…In 2001, we saw the tragedy of 11 September and its aftermath. We watched another war start in Afghanistan, which has been swallowing up armies since the time of Alexander the Great. We are now in the third year of a horrendous war in Iraq, which is killing US troops in the thousands, and Iraqis in the hundreds of thousands and fostering still more hatred and unrest. We are facing yet another Bush instigated “preemptive” war in Iran and possibly Syria. Once more the toll will be enormous…
My memory of war starts with World War II. I was just a boy during the war and it was largely an adventure to us, but I remember the quiet pride and the sadness in the eyes of the increasing number of mothers who hung a gold star in their window, never knowing if my mom might be next and my big brother, a Pearl Harbor survivor, gone.
The wars, great and small, were legion in the last century. My dad lost his leg in the Phillippines in 1913. WW-I, was the “Great War to end all wars.” An entire generation died in the trenches. One of my uncles, who lied about his age, was the first, and youngest, soldier from Oregon to die in that war, at the battle of Chateau Thierry.
The memory of man is short and only twenty years passed before another generation was thrown into the meat grinder to stave off domination by Hitler’s Nazis, Mussolini’s Fascists and Imperial Japan’s expansion.
We had hardly buried the dead and recovered from the shock of the realities of nuclear annihilation when East and West went at it in Korea, a war which still goes on, the fighting finally just stopped by mutual agreement.
The cold war and the covert wars went on, with the poisonous testing of nuclear and thermonuclear weapons. I was present at one such series in 1956. The memory has never ceased to haunt me. Then along came Vietnam. Since then, the “little” wars have gone on all over the world, like brush fires in the California hills, consuming human and material resources.
In 2001, we saw the tragedy of 11 September and its aftermath. We watched another war start in Afghanistan, which has been swallowing up armies since the time of Alexander the Great. We are now in the third year of a horrendous war in Iraq, which is killing US troops in the thousands, and Iraqis in the hundreds of thousands and fostering still more hatred and unrest. We are facing yet another Bush instigated “preemptive” war in Iran and possibly Syria. Once more the toll will be enormous.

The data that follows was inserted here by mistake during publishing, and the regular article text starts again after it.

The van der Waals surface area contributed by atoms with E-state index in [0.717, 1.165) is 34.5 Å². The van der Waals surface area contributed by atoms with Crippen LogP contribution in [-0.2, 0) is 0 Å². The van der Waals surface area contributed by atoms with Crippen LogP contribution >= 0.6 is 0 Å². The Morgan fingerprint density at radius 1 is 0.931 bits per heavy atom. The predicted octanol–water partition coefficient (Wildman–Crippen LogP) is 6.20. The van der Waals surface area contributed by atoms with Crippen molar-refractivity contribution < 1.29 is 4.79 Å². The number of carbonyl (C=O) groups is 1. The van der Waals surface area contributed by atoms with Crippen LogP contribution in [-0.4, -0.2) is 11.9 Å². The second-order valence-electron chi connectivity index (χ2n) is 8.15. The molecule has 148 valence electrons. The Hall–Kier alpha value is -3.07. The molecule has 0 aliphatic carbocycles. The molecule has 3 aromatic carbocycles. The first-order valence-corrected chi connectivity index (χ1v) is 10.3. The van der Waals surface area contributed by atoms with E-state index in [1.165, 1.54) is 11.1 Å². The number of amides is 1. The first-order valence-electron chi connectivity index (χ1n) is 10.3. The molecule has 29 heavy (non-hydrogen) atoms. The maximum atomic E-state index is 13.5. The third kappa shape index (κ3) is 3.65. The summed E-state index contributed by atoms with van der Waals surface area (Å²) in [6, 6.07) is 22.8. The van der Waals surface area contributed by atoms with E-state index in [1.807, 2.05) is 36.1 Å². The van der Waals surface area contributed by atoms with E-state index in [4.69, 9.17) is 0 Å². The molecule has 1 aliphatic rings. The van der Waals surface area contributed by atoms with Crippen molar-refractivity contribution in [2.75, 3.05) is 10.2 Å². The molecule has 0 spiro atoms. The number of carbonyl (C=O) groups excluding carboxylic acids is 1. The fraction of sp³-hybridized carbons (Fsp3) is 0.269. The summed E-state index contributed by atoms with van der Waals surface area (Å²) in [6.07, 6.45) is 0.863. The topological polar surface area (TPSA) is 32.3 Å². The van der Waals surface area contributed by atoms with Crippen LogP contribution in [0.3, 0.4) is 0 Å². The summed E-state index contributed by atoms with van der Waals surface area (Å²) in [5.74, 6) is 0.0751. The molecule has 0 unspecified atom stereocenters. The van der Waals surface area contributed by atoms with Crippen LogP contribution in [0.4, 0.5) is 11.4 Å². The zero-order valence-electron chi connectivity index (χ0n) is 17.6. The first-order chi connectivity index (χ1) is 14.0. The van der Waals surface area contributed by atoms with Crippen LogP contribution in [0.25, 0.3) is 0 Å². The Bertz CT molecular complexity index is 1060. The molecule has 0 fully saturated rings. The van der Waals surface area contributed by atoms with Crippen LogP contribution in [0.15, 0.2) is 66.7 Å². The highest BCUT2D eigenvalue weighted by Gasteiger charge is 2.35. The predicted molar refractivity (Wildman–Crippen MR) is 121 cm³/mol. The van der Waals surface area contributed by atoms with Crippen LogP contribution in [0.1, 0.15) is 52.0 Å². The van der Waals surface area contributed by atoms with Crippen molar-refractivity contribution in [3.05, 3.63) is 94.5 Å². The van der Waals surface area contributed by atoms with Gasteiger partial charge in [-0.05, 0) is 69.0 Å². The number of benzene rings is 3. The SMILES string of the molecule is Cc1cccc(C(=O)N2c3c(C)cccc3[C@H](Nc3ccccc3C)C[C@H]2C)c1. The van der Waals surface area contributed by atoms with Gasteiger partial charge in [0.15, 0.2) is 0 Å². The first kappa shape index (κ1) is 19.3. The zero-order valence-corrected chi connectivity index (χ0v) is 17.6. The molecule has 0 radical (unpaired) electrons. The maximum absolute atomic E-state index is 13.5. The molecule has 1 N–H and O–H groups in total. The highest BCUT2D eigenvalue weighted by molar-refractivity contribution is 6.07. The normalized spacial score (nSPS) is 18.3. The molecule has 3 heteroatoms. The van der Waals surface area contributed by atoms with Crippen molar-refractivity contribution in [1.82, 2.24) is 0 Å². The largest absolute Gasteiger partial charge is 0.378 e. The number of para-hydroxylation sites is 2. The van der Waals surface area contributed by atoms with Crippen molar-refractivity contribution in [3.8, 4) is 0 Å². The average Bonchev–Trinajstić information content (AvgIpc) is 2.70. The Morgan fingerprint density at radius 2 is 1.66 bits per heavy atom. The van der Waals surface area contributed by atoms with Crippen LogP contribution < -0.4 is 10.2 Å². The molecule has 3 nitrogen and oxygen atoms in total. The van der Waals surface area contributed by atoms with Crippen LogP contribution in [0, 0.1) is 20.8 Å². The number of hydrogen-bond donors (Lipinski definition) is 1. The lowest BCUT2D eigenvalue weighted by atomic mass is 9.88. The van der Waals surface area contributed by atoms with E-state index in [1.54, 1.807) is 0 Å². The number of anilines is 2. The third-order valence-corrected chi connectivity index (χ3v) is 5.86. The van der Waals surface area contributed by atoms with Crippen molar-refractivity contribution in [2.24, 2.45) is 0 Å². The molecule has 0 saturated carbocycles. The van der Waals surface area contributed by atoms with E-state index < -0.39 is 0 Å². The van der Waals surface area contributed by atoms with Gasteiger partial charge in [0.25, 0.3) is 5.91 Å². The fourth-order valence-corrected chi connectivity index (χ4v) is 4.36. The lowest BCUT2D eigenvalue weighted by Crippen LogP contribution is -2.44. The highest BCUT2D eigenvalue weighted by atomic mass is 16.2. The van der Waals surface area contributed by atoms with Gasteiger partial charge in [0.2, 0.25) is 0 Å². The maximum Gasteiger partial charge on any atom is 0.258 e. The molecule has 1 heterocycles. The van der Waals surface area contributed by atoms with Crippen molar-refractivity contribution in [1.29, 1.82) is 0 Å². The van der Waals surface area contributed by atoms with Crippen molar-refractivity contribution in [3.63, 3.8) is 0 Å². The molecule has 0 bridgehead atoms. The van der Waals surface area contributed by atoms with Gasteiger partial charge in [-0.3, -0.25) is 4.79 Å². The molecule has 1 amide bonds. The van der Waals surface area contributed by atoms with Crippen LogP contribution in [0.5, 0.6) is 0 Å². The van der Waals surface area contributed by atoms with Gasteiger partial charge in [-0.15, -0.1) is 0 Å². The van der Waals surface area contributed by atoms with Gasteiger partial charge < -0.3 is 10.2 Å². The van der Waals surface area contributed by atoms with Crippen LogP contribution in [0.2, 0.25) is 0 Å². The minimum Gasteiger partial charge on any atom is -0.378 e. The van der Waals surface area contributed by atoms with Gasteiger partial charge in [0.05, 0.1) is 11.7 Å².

Amongst the dead may be the man who would have discovered the cure to cancer and other deadly diseases, the composer who may have surpassed Mozart or Brahms, the playwright or poet who might have succeeded Shakespeare, the statesman who could have brought about world peace or the person who might have been able to end world hunger.
Those are the might-have-been’s. The reality is the millions of humans who have died, fathers, brothers, sisters, mothers, children, fighters and civilians in this past century, all with the dream of peace and human dignity before them. Yet, with the new millennium, war still goes on around the world, and apparently it will continue until we once again learn to talk, negotiate and compromise, not legislate or dictate at the point of a gun.
Let us give pause in remembrance of those who died, often alone and forgotten, victim of mine and booby trap, sniper fire or disease and infection, whose resting place is unmarked save for perhaps a little more verdant growth where they have nurtured the soil.
Let us give pause in remembrance for those who survived, maimed in body or soul by the atrocity of war.
Let us give pause in remembrance for those who survived to carry on, with nothing but memories, of which they do not speak.
Let us give pause in remembrance for those whose lives ended abruptly, without warning, on 11 September. And of those of all nations and beliefs who continue to die by war and terrorism.
Let us give pause and reflect, that we might carry out our lives in such a way that love and tolerance might overbalance hatred and bigotry in the scales of life and the dream of peace might become a reality, so those we remember today did not die in vain.
Written by Stephen M. Osborn, and published at www.populistamerica.com. Stephen is a freelance writer living on Camano Island in the Pacific Northwest. He is an “Atomic Vet.” (Operation Redwing, Bikini Atoll 1956, ) who has been very active working and writing for nuclear disarmament and world peace. He is a retired Fire Battalion Chief, lifelong sailor, writer, poet, philosopher, historian and former newspaper columnist. He welcomes your feedback at email@example.com